It is known that stratospheric aerosols reduce the amount of direct sunlight that reaches the surface of Earth, but increase diffuse light. The side effects of this are as yet unknown. However, this may be our only chance now.

Marine Cloud Brightening
A related method called marine cloud brightening is described by Peter Wadhams in a recent interview regarding his book A Farewell to Ice as follows, “you have a drone ship drifting around with very tall masts which inject a carefully calculated size of tiny sea water droplets into the bottoms of clouds and that brightens the cloud up because of the small size of these particles and increases albedo which could hold back global warming.”

The general principle behind the marine cloud brightening (MCB), another climate engineering technique, is that seeding marine clouds with concentrations of natural seawater particles might significantly enhance cloud albedo and longevity, thereby producing a cooling effect. Preliminary studies of the possible beneficial application would mitigate the recovery of polar ice loss, the weakening of developing hurricanes, and the elimination or reduction of coral bleaching. Many more ocean-based solutions and techniques are being discussed.

Iron Salt Aerosols (ISAs)
According to Robert Tulip at Iron Salt Aerosol Australia Pty Ltd. “Iron Salt Aerosols are naturally occurring iron compounds, mainly iron chloride, that are main cooling agents in the earth’s atmosphere. Iron chloride removes carbon dioxide and other greenhouse gasses from the air, while also bringing extensive benefits for marine biology. Expanding ISA could be the single most economic, safe, easy and rapid contribution to reversing climate change.” ISA has numerous cooling effects. Iron Salt Aerosol (ISA) could provide rapid cooling to the oceans, methane removal and carbon dioxide removal (CRD).

A small group of scientific researchers led by European chemical engineers Franz D. Oeste and Renaud K. de Richter, are studying this very strong, easily affordable solution to climate change that is unlike conventional climate solutions. Their solution is to rekindle a series of natural processes that operated powerfully during each of the ice ages of the past million years. This would be done by increasing levels of bio-available iron in the atmosphere, using a variety of methods including aircraft dispersion and through the exhaust flues of power stations, ships and remote, purpose-built dispersion platforms. The breakthrough discovery is of numerous inter-related cooling mechanisms involving naturally occurring Iron Salt Aerosol (ISA).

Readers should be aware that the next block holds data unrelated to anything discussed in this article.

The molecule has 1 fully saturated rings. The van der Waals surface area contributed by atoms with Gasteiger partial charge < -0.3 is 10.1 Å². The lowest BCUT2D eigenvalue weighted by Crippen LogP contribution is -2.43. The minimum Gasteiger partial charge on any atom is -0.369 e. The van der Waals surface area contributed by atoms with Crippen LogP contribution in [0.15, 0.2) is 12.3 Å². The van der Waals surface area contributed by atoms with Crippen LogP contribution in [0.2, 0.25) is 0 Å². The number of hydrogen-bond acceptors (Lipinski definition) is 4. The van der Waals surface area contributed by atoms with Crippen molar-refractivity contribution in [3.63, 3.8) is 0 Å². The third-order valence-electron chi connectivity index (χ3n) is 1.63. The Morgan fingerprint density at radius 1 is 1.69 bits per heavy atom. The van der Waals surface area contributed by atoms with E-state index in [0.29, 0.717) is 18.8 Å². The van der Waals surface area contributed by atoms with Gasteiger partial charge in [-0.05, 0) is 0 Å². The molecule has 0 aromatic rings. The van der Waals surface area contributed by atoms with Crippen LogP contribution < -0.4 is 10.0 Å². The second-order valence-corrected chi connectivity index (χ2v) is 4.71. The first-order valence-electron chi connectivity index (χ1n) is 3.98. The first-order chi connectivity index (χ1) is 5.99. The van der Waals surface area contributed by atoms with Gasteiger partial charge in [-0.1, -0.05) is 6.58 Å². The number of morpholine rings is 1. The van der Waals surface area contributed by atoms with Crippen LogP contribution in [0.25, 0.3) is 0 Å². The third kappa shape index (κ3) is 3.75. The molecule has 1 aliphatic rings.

Negative Emissions Technologies
While some scientists do not technically classify negative emissions technologies (NETs) as a form of geoengineering, others do. This topic is under debate. In any case, these technologies are worth noting in this discussion because they are also potentially natural and non-toxic methods that could reduce CO2 and get us back on track. They are sometimes called carbon engineering methods as well. According to, many of the following “proposed NETs are highly speculative.” This article goes so far as to argue that these technologies won’t solve the problem.

Credit: Chart: The Conversation, CC-BY-ND Source: Howard Herzog, MIT

Regeneration & Rewilding
Additionally, the regenerative abilities of the planet are still largely unknown. We have to find every way we can to give them a chance. Rewilding, reforestation, and similar natural solutions remain the ideal. If we can get out of the way of nature, stop polluting and employ some natural geoengineering strategies to aid this process we might find way out of this very real predicament that has us on course for the sixth mass extinction. Many are looking to projects like retrosuburbia, UNM, and other discussions of how to rewild the earth toward creating an ecological civilization with permaculture and sustainable development practices as well. These options would be much preferable to risky geoengineering options that are toxic or unnatural.

Simple. Serious. Solvable.
As Greta Thunberg in Straight Talk (video) recently said, referring to the problem of climate change, that “the problem is already solved.” The only question is are we going to deploy the solutions in time? We have solutions. The real problem is we aren’t using them; and we may only have a short window to act. The situation is serious, even dire, but according to many scientists it is also solvable. While it would have been preferable to have left the geoengineering to Hollywood, at this point we might all have to be heroes.

(Top of Page)

This knowledgebase is published under a Creative Commons Attribution-NonCommercial 4.0 International license.